by Jill Shainhouse ND FABNO
Most patients who are between the ages of 18 and 34 feel that there is a lack of complementary and alternative resources as well as support for young adults with cancer.
Young adult patients are often motivated, resilient, and want to do everything possible to support themselves through treatment and most importantly prevent recurrence of disease. They are also a population that is extremely concerned about preventing or lessening the long-term complications of cancer treatments. Although there are some newer programs in place that focus on specific age groups, unfortunately are no CAM programs available through the Ontario hospital system for these patients.
Diet and Nutritional Supplements:
Young patients need more counseling with respect to food and nutrition. Their diets may need varying degrees of tweaking depending on the patient’s prior eating habits. Two common questions are: 1) What should I avoid? and 2) What should I focus on eating? The current model in hospitals allows for consultation with a registered dietician, but little is discussed about what foods may hinder or enhance the patient’s outcome. Patients want a diet that will help them stay as healthy as possible and they want to prevent a recurrence. The most important time to change a young adult patient’s diet is likely after chemotherapy and/or radiation due to challenges with appetite, digestion and changes in taste during treatment. The bottom line is not to beat yourself up if you don’t have the “perfect diet” during active treatment.
There is also a lot of interest in the area of vitamin or plant based supplements (nutraceuticals) that may work synergistically with chemotherapy and/or radiation. These substances may also reduce the side effects of these treatments without causing their own set of side effects such as dry mouth or constipation just to name a few.
Young adults are often frightened of the effects that chemotherapy will have on their body. Concerns range from feeling nauseated, weight changes, overwhelming fatigue, hair loss, and for female patients; cessation of menstruation/induction of early menopause. Discussion of these topics and learning how to deal with issues that may arise can help alleviate some of the worry that patients have.
Acupuncture is an ancient and clinically proven technique. How does it work? Mainly by increasing blood flow and endorphins (natural pain killers) in the body. In practice it may be effectively used for symptom management. It can help patients deal with anxiety and induce relaxation. It helps to reduce nausea and improve appetite. It is also good for relieving pain and neuropathy (pain and numbness caused by damage to nerves from chemotherapy).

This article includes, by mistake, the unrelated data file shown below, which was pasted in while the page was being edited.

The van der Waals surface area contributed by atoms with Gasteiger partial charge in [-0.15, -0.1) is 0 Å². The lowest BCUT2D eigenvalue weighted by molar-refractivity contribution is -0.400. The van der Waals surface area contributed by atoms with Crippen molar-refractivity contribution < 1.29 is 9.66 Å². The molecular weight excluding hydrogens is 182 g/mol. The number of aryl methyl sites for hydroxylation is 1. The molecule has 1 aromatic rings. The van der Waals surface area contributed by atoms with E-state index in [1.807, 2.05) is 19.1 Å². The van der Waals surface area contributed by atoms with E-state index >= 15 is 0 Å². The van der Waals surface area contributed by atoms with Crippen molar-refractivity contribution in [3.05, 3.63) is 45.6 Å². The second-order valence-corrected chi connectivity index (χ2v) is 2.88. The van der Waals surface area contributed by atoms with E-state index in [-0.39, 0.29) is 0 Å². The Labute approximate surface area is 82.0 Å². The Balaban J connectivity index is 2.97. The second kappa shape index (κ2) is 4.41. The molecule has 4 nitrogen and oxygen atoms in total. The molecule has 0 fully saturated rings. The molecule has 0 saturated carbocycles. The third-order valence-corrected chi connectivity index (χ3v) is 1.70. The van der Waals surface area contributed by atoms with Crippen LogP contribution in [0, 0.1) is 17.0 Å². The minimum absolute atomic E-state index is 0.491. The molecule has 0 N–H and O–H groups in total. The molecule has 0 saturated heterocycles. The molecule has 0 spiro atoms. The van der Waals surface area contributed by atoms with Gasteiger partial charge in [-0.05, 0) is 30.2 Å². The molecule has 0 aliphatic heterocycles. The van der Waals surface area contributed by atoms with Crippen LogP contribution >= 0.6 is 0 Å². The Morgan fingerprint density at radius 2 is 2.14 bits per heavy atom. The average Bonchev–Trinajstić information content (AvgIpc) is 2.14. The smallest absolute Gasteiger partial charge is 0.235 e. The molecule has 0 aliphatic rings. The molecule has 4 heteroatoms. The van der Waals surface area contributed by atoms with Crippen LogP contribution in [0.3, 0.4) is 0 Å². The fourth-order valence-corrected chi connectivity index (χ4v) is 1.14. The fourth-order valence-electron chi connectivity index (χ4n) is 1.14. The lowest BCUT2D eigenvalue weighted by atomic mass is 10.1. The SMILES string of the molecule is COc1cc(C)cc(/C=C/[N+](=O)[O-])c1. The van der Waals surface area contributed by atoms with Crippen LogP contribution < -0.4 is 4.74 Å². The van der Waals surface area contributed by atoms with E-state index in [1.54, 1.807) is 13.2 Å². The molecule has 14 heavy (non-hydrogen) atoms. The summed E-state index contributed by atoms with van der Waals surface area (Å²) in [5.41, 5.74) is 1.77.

Yoga and the Mind-body Connection:
The practice of yoga helps to create awareness of the breath and the body, strengthening the connection between the two. Young adulthood is an exciting, empowering and often confusing time in one’s life. It is easy to get lost in the madness of life, especially after a cancer diagnosis at such a young age, and it is important to adapt lifestyle changes to aid in coping. Yoga can help young adults to improve self-awareness, and can be a very relaxing practice as it strengthens the mind-body connection. It may seem like a simple and less challenging form of exercise than say an aerobics class or a team sport, but the benefits are tremendous.
The Power of Positive Thinking:
Do something that you love and your body will thank you for it. The mind/body/spirit is “one” and the parts cannot be separated. If a patient lives in constant fear, there is a physiological response to that fear that is not favorable for healing.
Here are some things that I often discuss with young patients:
1) Be a responsible participant in your care (be your own advocate and understand your disease and the reason why certain treatments are recommended).
2) Be aware of what you are experiencing as a patient.
3) Seek happiness, joy and live in the moment.
4) Visualize a successful outcome.
The tendency in the hospital is to focus on the side effects of the drugs and not the potential benefit. It is important to educate the young patient that there is always hope and potential for the body to heal. The important thing to remember is not to let anyone take that away. Love, relationships and laughter have all been shown to benefit survival.
This chapter’s featured YA organization is: